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That by such charters it be granted, that every actual settler be intitled to a tract of [___] acres for himself, and [___] acres for every poll in the family he carries with him; and that every contributor of [___] guineas be intitled to a quantity of acres, equal to the share of a single settler, for every such sum of [___] guineas contributed and paid to the colony treasurer; a contributor for [___] shares to have an additional share _gratis_; that settlers may likewise be contributors, and have right of land in both capacities.
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_] _Whether we are_ to confine ourselves to those possessions only _that were "the objects for which we began the war[22].
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Dear experience has taught this.
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_Not necessary that the American colonies should_ cease being useful to the _mother-country_.
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The 6th and last reason is, "_That in the middle colonies, where the paper-money has been best supported, the bills have_ never kept to their nominal value _in circulation; but have constantly depreciated to a certain degree, whenever the quantity has been increased_.
Page 143
This is mentioned in such a manner there and in the newspapers, as to insinuate a charge of some partiality and injustice in the assembly.
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"Such is our.
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Franklin of the charge of obtaining them by fraudulent or.
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Franklin afterwards took an oath in chancery[134], that at the time that he transmitted the letters he was ignorant of the party to whom they had been addressed, having himself received them from a third person, and for the express purpose of their being conveyed to America.
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Possibly indeed some of them might still comfort themselves and say, "though we have no property, we have yet something left that is valuable, we have constitutional _liberty, both of person and of conscience_.
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_ [159] It is remarkable, that in all ages and countries, hospitality has been allowed as the virtue of those, whom the civilized were pleased to call Barbarians.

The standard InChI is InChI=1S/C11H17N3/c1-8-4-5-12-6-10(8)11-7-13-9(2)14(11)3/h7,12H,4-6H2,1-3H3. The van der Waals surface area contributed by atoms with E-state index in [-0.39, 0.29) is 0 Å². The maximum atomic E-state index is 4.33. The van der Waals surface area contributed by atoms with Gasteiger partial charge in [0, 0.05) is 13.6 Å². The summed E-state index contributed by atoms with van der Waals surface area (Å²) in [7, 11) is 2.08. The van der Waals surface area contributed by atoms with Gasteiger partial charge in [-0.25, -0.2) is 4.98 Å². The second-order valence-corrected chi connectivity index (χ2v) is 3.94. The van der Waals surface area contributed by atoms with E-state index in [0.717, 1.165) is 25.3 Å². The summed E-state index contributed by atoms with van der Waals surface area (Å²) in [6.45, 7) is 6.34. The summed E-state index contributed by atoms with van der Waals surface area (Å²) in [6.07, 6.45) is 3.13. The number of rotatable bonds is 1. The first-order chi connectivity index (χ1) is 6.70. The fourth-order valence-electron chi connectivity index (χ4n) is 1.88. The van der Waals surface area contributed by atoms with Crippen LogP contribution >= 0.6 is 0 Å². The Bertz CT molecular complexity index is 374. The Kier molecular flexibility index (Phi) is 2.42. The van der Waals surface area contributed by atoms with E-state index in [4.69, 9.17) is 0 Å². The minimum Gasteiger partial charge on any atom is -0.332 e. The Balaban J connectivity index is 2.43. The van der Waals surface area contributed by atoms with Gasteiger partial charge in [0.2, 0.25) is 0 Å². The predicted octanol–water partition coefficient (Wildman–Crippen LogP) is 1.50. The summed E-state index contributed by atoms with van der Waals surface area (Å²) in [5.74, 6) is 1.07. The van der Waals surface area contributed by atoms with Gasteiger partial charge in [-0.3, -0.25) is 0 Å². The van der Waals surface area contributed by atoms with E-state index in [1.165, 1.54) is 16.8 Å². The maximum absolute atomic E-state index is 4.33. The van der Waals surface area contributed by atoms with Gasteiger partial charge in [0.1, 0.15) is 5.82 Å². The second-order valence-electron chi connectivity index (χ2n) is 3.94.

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ANDREW BRADFORD, I design this to acquaint you, that I, who have long been one of your courteous readers, have lately entertained some thought of setting up for an author myself; not out of the least vanity, I assure you, or desire of showing my parts, but purely for the good of my country.
Page 287
Monsieur Rochefocault tells us somewhere in his Memoirs, that the Prince of Condé delighted much in ridicule, and used frequently to shut himself up for half a day together, in his chamber, with a gentleman, that was his favourite, purposely to divert himself with examining what was the foible, or ridiculous side, of every noted person in the court.
Page 299
great gift of nature, second-sightedness, I do continually see numbers of men, women, and children, of all ranks, and what they are doing, while I am sitting in my closet; which is too great a burthen for the mind, and makes me also conceit, even against reason, that all this host of people can see and observe me, which strongly inclines me to solitude, and an obscure living; and, on the other hand, it will be an ease to me to disburthen my thoughts and observations in the way proposed to you, by sir, your friend and humble servant.
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Nay, there are some very humble politicians in.
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The committee may attempt the institution of some useful and simple manufactures, which require but little skill, and also may assist, in commencing business, such as appear to be qualified for it.